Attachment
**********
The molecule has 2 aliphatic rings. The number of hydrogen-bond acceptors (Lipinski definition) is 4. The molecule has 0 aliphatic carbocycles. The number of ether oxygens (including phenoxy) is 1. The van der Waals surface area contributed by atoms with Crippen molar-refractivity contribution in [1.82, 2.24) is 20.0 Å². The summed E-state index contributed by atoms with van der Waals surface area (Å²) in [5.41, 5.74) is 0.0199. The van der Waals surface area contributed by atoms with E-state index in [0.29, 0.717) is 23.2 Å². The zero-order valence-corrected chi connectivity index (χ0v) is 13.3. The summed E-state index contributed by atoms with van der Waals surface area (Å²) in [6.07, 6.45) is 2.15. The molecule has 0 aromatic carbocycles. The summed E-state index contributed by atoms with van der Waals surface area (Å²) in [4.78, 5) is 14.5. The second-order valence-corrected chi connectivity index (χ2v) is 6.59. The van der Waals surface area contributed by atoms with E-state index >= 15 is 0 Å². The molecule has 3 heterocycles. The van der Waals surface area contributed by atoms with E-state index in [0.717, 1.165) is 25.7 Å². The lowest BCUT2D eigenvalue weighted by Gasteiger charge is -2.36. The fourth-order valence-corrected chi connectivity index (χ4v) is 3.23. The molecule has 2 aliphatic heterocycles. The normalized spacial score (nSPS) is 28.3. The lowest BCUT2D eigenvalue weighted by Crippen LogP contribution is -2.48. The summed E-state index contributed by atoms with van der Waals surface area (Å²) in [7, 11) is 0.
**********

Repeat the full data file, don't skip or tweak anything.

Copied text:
The molecule has 2 aliphatic rings. The number of hydrogen-bond acceptors (Lipinski definition) is 4. The molecule has 0 aliphatic carbocycles. The number of ether oxygens (including phenoxy) is 1. The van der Waals surface area contributed by atoms with Crippen molar-refractivity contribution in [1.82, 2.24) is 20.0 Å². The summed E-state index contributed by atoms with van der Waals surface area (Å²) in [5.41, 5.74) is 0.0199. The van der Waals surface area contributed by atoms with E-state index in [0.29, 0.717) is 23.2 Å². The zero-order valence-corrected chi connectivity index (χ0v) is 13.3. The summed E-state index contributed by atoms with van der Waals surface area (Å²) in [6.07, 6.45) is 2.15. The molecule has 0 aromatic carbocycles. The summed E-state index contributed by atoms with van der Waals surface area (Å²) in [4.78, 5) is 14.5. The second-order valence-corrected chi connectivity index (χ2v) is 6.59. The van der Waals surface area contributed by atoms with E-state index >= 15 is 0 Å². The molecule has 3 heterocycles. The van der Waals surface area contributed by atoms with E-state index in [0.717, 1.165) is 25.7 Å². The lowest BCUT2D eigenvalue weighted by Gasteiger charge is -2.36. The fourth-order valence-corrected chi connectivity index (χ4v) is 3.23. The molecule has 2 aliphatic heterocycles. The normalized spacial score (nSPS) is 28.3. The lowest BCUT2D eigenvalue weighted by Crippen LogP contribution is -2.48. The summed E-state index contributed by atoms with van der Waals surface area (Å²) in [7, 11) is 0.